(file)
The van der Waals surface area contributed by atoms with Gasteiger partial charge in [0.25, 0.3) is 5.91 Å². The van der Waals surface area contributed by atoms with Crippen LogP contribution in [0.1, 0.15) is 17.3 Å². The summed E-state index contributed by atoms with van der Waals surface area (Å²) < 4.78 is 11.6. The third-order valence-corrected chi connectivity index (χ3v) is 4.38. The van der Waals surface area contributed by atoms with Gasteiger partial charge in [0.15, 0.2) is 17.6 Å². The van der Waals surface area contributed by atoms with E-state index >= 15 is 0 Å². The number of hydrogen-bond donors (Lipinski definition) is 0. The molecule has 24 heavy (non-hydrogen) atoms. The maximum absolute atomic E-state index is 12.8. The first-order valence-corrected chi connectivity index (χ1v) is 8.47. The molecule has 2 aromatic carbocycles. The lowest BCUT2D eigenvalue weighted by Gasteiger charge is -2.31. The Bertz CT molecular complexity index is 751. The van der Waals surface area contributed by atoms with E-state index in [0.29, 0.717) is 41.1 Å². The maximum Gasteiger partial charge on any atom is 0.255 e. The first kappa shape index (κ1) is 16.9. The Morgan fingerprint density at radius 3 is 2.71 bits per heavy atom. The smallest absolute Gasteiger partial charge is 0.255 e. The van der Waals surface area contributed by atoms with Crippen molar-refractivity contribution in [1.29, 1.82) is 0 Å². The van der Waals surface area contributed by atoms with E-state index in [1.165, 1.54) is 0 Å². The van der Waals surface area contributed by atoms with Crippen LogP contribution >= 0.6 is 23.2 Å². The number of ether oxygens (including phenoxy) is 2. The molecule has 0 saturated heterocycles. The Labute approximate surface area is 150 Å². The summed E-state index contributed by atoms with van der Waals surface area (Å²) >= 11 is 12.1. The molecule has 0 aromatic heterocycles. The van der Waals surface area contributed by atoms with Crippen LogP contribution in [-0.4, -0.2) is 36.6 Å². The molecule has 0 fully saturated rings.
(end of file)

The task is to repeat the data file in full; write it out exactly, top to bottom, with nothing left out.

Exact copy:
The van der Waals surface area contributed by atoms with Gasteiger partial charge in [0.25, 0.3) is 5.91 Å². The van der Waals surface area contributed by atoms with Crippen LogP contribution in [0.1, 0.15) is 17.3 Å². The summed E-state index contributed by atoms with van der Waals surface area (Å²) < 4.78 is 11.6. The third-order valence-corrected chi connectivity index (χ3v) is 4.38. The van der Waals surface area contributed by atoms with Gasteiger partial charge in [0.15, 0.2) is 17.6 Å². The van der Waals surface area contributed by atoms with E-state index >= 15 is 0 Å². The number of hydrogen-bond donors (Lipinski definition) is 0. The molecule has 24 heavy (non-hydrogen) atoms. The maximum absolute atomic E-state index is 12.8. The first-order valence-corrected chi connectivity index (χ1v) is 8.47. The molecule has 2 aromatic carbocycles. The lowest BCUT2D eigenvalue weighted by Gasteiger charge is -2.31. The Bertz CT molecular complexity index is 751. The van der Waals surface area contributed by atoms with E-state index in [0.29, 0.717) is 41.1 Å². The maximum Gasteiger partial charge on any atom is 0.255 e. The first kappa shape index (κ1) is 16.9. The Morgan fingerprint density at radius 3 is 2.71 bits per heavy atom. The smallest absolute Gasteiger partial charge is 0.255 e. The van der Waals surface area contributed by atoms with Crippen molar-refractivity contribution in [1.29, 1.82) is 0 Å². The van der Waals surface area contributed by atoms with E-state index in [1.165, 1.54) is 0 Å². The van der Waals surface area contributed by atoms with Crippen LogP contribution >= 0.6 is 23.2 Å². The number of ether oxygens (including phenoxy) is 2. The molecule has 0 saturated heterocycles. The Labute approximate surface area is 150 Å². The summed E-state index contributed by atoms with van der Waals surface area (Å²) >= 11 is 12.1. The molecule has 0 aromatic heterocycles. The van der Waals surface area contributed by atoms with Crippen LogP contribution in [-0.4, -0.2) is 36.6 Å². The molecule has 0 fully saturated rings.